I would like to commend the authors and Feeding Matters for their recent published article. This is very interesting and important for the field of pediatric feeding as it stresses the complex nature of feeding problems and need for multidisciplinary intervention. I’ve summarized some of the points below but I encourage you to take a look at the original article.
Pediatric Feeding Disorder
Pediatric Feeding Disorder
Consensus Definition and Conceptual Framework
Goday, Praveen S.; Huh, Susanna Y., Silverman, Alan; Lukens, Colleen T.; Dodrill, Pamela; Cohen, Sherri S.; Delaney, Amy L.; Feuling, Mary B.; Noel, Richard J.; Gisel, Erika; Kenzer, Amy; Kessler, Daniel B.; Kraus de Camargo, Olaf; Browne, Joy; Phalen, James A.
Highlights from the article:
A unifying diagnostic term, “Pediatric Feeding Disorder” (PFD) is proposed. This term unifies the medical, nutritional, feeding skill, and/or psychosocial concerns associated with feeding disorders.
PFD is defined as impaired oral intake that is not age-appropriate, and is associated with medical, nutritional, feeding skill, and/or psychosocial dysfunction.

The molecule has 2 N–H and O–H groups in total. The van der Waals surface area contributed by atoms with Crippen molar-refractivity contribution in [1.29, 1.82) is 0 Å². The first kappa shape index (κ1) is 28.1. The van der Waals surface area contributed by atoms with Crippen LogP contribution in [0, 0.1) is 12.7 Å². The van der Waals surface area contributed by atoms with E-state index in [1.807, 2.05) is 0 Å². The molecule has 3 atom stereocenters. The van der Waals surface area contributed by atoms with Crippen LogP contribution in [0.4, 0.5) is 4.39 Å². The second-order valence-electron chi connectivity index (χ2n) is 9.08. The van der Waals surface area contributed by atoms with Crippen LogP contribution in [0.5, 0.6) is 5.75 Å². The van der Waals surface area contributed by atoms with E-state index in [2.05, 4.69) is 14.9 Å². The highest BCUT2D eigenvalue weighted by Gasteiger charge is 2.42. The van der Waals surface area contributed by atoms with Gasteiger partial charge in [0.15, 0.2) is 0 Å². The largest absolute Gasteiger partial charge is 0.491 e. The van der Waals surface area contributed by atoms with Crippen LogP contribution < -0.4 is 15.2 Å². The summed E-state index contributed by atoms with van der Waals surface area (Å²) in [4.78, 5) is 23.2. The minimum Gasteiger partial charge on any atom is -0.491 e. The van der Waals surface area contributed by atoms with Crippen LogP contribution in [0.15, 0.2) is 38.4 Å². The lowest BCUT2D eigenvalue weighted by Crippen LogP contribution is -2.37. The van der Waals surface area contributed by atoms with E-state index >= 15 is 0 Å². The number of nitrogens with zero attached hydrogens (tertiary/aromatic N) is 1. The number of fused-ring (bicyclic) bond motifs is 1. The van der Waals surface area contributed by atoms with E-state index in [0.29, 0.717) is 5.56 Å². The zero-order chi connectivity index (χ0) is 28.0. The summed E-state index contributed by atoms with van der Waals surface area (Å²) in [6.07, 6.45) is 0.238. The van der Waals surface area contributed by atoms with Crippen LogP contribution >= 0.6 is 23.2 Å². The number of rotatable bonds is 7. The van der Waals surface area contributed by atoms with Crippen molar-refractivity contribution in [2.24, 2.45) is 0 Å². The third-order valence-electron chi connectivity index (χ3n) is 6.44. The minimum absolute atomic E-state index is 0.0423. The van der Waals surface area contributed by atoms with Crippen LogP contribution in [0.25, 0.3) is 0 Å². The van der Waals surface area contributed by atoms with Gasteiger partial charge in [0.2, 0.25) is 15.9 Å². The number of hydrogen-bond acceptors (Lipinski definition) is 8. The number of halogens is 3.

These proposed diagnostic criteria for PFD use a conceptual framework that goes beyond disease-oriented or unilateral diagnostic paradigms, defining PFD as restricted oral intake that is not age appropriate and leads to dysfunction in at least one of 4 closely related, complementary domains. Four important domains underlie PFD: medical, nutritional, feeding skills, and psychosocial. Because of interplay between these domains, impairment in one can lead to dysfunction in any of the others. The result is PFD.
Adoption of this definition by healthcare professionals from all disciplines will establish a common terminology that could have widespread impact on clinical practice, education, research, and advocacy.
These criteria aim to create a platform for change to ensure infants and children with PFD receive the best care possible and that the families receive the broadest community support available. This framework supports advocacy by family and professional organizations, and promotion of increased training opportunities, to ensure that children with PFD have access to all specialists needed for optimal management.
Although not all children have impairment in all 4 domains, initial evaluation of each domain is strongly recommended because the same presenting symptoms and signs can yield distinct, complementary domain-specific recommendations needed for successful treatment to promote optimal function.
Optimal care of children with PFD requires a team approach but many patients are unable to access evaluations in all 4 domains, due to lack of insurance coverage or lack of available specialists in their geographic location.